Journal of Law & Politics Online
Two Early Events that Can Help Us Better
Understand the Commerce Clause
by Steven T. Voigt
Volume 30, Spring 2015
The commerce clause has been called the “primary source for the regulatory expansion of the national government” that courts have read to grant “virtually unlimited regulatory power over the economy to the federal government.” Article I, Section 8, Clause 3 of the Constitution provides Congress with the power “to regulate Commerce with foreign Nations, and among the several States, and with the Indian Tribes.” Courts today hold that the commerce clause enables Congress to regulate beyond “the channels of interstate commerce” and beyond “persons or things in interstate commerce,” and that it even reaches “those activities that substantially affect interstate commerce.” The Supreme Court has further stated that the commerce power can reach activities that are “local” and those that “may not be regarded as commerce.”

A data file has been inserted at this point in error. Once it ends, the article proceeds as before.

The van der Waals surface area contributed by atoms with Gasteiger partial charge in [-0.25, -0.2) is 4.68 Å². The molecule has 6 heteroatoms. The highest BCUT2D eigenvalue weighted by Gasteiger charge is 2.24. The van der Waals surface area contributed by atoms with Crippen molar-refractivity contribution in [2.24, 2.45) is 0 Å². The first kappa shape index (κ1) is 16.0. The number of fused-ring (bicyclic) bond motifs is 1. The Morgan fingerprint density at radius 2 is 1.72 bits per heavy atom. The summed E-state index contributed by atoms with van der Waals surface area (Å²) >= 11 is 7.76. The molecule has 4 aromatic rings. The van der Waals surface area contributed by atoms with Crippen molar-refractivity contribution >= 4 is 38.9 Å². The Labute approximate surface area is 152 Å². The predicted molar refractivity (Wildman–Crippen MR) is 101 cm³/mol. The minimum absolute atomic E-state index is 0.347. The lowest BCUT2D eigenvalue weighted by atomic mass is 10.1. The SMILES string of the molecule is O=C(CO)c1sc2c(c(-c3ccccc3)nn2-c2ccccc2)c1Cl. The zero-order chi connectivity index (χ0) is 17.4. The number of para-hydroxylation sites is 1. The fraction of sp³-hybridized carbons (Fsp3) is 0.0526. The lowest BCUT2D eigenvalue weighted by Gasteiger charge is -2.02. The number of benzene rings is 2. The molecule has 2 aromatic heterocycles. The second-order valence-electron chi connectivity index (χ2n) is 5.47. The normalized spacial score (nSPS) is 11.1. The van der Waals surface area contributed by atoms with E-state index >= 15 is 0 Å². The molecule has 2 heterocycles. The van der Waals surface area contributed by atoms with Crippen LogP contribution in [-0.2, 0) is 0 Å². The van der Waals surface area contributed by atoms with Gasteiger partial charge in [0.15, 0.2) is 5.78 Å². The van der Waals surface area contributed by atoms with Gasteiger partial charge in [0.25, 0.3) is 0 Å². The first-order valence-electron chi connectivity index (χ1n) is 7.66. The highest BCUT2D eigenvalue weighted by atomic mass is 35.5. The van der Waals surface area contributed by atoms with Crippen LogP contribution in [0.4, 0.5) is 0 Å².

One of the ways we can better understand whether the commerce clause was intended to be broadly understood as it is viewed by many today, or much more narrowly instead, is to examine some of the earliest applications of the federal commerce power and the debates associated with those efforts. There exist two early debates that have not garnered much attention in academic literature. In the 1790s and early 1800s, Congress debated, first, whether the federal government could build a national highway and, second, the federal government’s role in responding to major seaport epidemics. The debates and commentary associated with both of these examples support the view that modern commerce clause jurisprudence is wayward from what this power originally was and truly is.